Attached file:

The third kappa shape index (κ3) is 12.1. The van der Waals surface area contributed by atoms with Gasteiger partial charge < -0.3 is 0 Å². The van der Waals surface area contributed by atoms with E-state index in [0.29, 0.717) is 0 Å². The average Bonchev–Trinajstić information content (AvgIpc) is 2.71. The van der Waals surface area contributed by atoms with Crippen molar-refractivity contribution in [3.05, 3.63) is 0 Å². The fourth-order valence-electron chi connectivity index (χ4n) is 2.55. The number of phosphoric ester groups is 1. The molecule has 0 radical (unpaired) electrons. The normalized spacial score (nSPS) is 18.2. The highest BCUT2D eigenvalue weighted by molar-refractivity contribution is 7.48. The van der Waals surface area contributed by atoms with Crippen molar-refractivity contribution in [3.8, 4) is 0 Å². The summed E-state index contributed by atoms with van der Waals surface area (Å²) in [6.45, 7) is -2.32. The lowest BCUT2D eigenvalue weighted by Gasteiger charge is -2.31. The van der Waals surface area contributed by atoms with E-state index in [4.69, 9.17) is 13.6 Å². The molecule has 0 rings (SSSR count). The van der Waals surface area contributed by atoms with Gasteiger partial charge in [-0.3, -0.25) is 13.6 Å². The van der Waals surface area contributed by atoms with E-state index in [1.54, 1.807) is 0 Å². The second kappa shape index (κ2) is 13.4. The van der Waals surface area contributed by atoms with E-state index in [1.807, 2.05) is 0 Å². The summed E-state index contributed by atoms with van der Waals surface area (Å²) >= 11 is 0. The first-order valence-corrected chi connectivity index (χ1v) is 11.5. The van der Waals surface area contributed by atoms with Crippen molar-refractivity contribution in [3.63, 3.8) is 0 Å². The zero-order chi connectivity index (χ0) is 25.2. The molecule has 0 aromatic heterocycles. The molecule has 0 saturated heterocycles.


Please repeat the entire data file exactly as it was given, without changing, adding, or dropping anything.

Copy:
The third kappa shape index (κ3) is 12.1. The van der Waals surface area contributed by atoms with Gasteiger partial charge < -0.3 is 0 Å². The van der Waals surface area contributed by atoms with E-state index in [0.29, 0.717) is 0 Å². The average Bonchev–Trinajstić information content (AvgIpc) is 2.71. The van der Waals surface area contributed by atoms with Crippen molar-refractivity contribution in [3.05, 3.63) is 0 Å². The fourth-order valence-electron chi connectivity index (χ4n) is 2.55. The number of phosphoric ester groups is 1. The molecule has 0 radical (unpaired) electrons. The normalized spacial score (nSPS) is 18.2. The highest BCUT2D eigenvalue weighted by molar-refractivity contribution is 7.48. The van der Waals surface area contributed by atoms with Crippen molar-refractivity contribution in [3.8, 4) is 0 Å². The summed E-state index contributed by atoms with van der Waals surface area (Å²) in [6.45, 7) is -2.32. The lowest BCUT2D eigenvalue weighted by Gasteiger charge is -2.31. The van der Waals surface area contributed by atoms with E-state index in [4.69, 9.17) is 13.6 Å². The molecule has 0 rings (SSSR count). The van der Waals surface area contributed by atoms with Gasteiger partial charge in [-0.3, -0.25) is 13.6 Å². The van der Waals surface area contributed by atoms with E-state index in [1.54, 1.807) is 0 Å². The second kappa shape index (κ2) is 13.4. The van der Waals surface area contributed by atoms with E-state index in [1.807, 2.05) is 0 Å². The summed E-state index contributed by atoms with van der Waals surface area (Å²) >= 11 is 0. The first-order valence-corrected chi connectivity index (χ1v) is 11.5. The van der Waals surface area contributed by atoms with Crippen molar-refractivity contribution in [3.63, 3.8) is 0 Å². The zero-order chi connectivity index (χ0) is 25.2. The molecule has 0 aromatic heterocycles. The molecule has 0 saturated heterocycles.